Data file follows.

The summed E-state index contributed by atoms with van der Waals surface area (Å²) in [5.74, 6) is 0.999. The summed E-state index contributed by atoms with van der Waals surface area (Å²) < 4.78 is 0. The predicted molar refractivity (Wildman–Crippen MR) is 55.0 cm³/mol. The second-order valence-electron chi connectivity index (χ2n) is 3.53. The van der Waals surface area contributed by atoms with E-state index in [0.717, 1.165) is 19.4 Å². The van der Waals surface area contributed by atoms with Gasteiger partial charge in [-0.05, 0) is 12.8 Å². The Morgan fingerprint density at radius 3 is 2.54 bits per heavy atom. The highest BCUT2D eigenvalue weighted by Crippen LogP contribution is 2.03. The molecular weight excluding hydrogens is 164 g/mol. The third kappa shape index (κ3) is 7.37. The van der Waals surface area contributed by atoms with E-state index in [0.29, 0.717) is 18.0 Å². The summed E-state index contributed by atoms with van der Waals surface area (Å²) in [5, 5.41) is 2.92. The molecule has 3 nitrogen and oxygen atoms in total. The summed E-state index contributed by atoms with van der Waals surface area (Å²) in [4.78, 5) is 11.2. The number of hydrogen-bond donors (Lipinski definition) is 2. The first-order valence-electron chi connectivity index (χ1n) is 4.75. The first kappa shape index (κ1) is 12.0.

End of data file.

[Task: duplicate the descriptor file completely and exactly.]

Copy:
The summed E-state index contributed by atoms with van der Waals surface area (Å²) in [5.74, 6) is 0.999. The summed E-state index contributed by atoms with van der Waals surface area (Å²) < 4.78 is 0. The predicted molar refractivity (Wildman–Crippen MR) is 55.0 cm³/mol. The second-order valence-electron chi connectivity index (χ2n) is 3.53. The van der Waals surface area contributed by atoms with E-state index in [0.717, 1.165) is 19.4 Å². The van der Waals surface area contributed by atoms with Gasteiger partial charge in [-0.05, 0) is 12.8 Å². The Morgan fingerprint density at radius 3 is 2.54 bits per heavy atom. The highest BCUT2D eigenvalue weighted by Crippen LogP contribution is 2.03. The molecular weight excluding hydrogens is 164 g/mol. The third kappa shape index (κ3) is 7.37. The van der Waals surface area contributed by atoms with E-state index in [0.29, 0.717) is 18.0 Å². The summed E-state index contributed by atoms with van der Waals surface area (Å²) in [5, 5.41) is 2.92. The molecule has 3 nitrogen and oxygen atoms in total. The summed E-state index contributed by atoms with van der Waals surface area (Å²) in [4.78, 5) is 11.2. The number of hydrogen-bond donors (Lipinski definition) is 2. The first-order valence-electron chi connectivity index (χ1n) is 4.75. The first kappa shape index (κ1) is 12.0.